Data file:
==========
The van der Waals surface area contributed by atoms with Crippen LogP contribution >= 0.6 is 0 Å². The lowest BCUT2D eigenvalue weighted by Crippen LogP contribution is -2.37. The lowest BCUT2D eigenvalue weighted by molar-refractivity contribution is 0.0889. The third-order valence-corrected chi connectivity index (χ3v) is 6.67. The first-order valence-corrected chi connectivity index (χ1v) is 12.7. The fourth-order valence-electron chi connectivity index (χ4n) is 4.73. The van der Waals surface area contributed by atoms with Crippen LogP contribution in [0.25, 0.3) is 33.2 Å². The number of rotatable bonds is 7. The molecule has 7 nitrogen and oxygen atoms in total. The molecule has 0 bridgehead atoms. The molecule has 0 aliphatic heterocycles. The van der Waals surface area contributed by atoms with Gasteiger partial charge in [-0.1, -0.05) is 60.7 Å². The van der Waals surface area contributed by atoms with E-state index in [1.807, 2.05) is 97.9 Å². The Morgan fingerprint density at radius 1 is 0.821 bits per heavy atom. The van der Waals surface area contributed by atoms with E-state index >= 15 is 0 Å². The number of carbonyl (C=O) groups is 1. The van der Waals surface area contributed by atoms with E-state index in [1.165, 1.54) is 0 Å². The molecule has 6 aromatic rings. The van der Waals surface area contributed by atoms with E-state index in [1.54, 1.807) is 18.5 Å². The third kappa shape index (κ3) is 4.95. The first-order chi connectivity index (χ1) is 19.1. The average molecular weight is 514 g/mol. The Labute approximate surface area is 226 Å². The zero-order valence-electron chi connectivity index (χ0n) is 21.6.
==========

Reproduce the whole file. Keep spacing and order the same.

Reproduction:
The van der Waals surface area contributed by atoms with Crippen LogP contribution >= 0.6 is 0 Å². The lowest BCUT2D eigenvalue weighted by Crippen LogP contribution is -2.37. The lowest BCUT2D eigenvalue weighted by molar-refractivity contribution is 0.0889. The third-order valence-corrected chi connectivity index (χ3v) is 6.67. The first-order valence-corrected chi connectivity index (χ1v) is 12.7. The fourth-order valence-electron chi connectivity index (χ4n) is 4.73. The van der Waals surface area contributed by atoms with Crippen LogP contribution in [0.25, 0.3) is 33.2 Å². The number of rotatable bonds is 7. The molecule has 7 nitrogen and oxygen atoms in total. The molecule has 0 bridgehead atoms. The molecule has 0 aliphatic heterocycles. The van der Waals surface area contributed by atoms with Gasteiger partial charge in [-0.1, -0.05) is 60.7 Å². The van der Waals surface area contributed by atoms with E-state index in [1.807, 2.05) is 97.9 Å². The Morgan fingerprint density at radius 1 is 0.821 bits per heavy atom. The van der Waals surface area contributed by atoms with E-state index >= 15 is 0 Å². The number of carbonyl (C=O) groups is 1. The van der Waals surface area contributed by atoms with E-state index in [1.165, 1.54) is 0 Å². The molecule has 6 aromatic rings. The van der Waals surface area contributed by atoms with E-state index in [1.54, 1.807) is 18.5 Å². The third kappa shape index (κ3) is 4.95. The first-order chi connectivity index (χ1) is 19.1. The average molecular weight is 514 g/mol. The Labute approximate surface area is 226 Å². The zero-order valence-electron chi connectivity index (χ0n) is 21.6.